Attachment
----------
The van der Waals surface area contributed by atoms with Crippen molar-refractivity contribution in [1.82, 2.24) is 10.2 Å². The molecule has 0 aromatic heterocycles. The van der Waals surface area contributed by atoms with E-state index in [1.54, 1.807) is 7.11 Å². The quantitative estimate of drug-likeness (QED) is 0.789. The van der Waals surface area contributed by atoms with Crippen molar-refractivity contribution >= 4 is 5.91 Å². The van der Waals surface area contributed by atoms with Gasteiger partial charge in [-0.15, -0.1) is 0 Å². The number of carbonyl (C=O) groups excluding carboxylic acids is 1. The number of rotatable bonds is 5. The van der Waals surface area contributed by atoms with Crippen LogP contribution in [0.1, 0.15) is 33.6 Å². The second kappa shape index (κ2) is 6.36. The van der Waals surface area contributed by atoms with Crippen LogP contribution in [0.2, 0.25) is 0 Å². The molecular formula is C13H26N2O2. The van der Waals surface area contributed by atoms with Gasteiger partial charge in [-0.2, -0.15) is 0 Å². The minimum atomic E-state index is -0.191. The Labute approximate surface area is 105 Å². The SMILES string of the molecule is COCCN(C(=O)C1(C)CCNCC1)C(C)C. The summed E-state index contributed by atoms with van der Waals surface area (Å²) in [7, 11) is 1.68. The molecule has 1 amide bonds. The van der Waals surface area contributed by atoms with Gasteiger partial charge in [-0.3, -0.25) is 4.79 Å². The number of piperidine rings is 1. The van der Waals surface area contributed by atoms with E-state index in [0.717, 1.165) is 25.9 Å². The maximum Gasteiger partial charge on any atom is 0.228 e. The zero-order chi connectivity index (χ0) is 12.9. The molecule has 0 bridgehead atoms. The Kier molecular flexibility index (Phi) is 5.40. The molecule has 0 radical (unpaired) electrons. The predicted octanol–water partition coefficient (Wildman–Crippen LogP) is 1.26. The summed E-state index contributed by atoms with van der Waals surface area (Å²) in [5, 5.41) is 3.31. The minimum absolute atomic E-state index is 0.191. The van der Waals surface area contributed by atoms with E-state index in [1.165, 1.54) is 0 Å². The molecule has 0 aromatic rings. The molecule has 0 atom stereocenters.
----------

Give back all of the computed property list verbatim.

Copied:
The van der Waals surface area contributed by atoms with Crippen molar-refractivity contribution in [1.82, 2.24) is 10.2 Å². The molecule has 0 aromatic heterocycles. The van der Waals surface area contributed by atoms with E-state index in [1.54, 1.807) is 7.11 Å². The quantitative estimate of drug-likeness (QED) is 0.789. The van der Waals surface area contributed by atoms with Crippen molar-refractivity contribution >= 4 is 5.91 Å². The van der Waals surface area contributed by atoms with Gasteiger partial charge in [-0.15, -0.1) is 0 Å². The number of carbonyl (C=O) groups excluding carboxylic acids is 1. The number of rotatable bonds is 5. The van der Waals surface area contributed by atoms with Crippen LogP contribution in [0.1, 0.15) is 33.6 Å². The second kappa shape index (κ2) is 6.36. The van der Waals surface area contributed by atoms with Crippen LogP contribution in [0.2, 0.25) is 0 Å². The molecular formula is C13H26N2O2. The van der Waals surface area contributed by atoms with Gasteiger partial charge in [-0.2, -0.15) is 0 Å². The minimum atomic E-state index is -0.191. The Labute approximate surface area is 105 Å². The SMILES string of the molecule is COCCN(C(=O)C1(C)CCNCC1)C(C)C. The summed E-state index contributed by atoms with van der Waals surface area (Å²) in [7, 11) is 1.68. The molecule has 1 amide bonds. The van der Waals surface area contributed by atoms with Gasteiger partial charge in [-0.3, -0.25) is 4.79 Å². The number of piperidine rings is 1. The van der Waals surface area contributed by atoms with E-state index in [0.717, 1.165) is 25.9 Å². The maximum Gasteiger partial charge on any atom is 0.228 e. The zero-order chi connectivity index (χ0) is 12.9. The molecule has 0 bridgehead atoms. The Kier molecular flexibility index (Phi) is 5.40. The molecule has 0 radical (unpaired) electrons. The predicted octanol–water partition coefficient (Wildman–Crippen LogP) is 1.26. The summed E-state index contributed by atoms with van der Waals surface area (Å²) in [5, 5.41) is 3.31. The minimum absolute atomic E-state index is 0.191. The van der Waals surface area contributed by atoms with E-state index in [1.165, 1.54) is 0 Å². The molecule has 0 aromatic rings. The molecule has 0 atom stereocenters.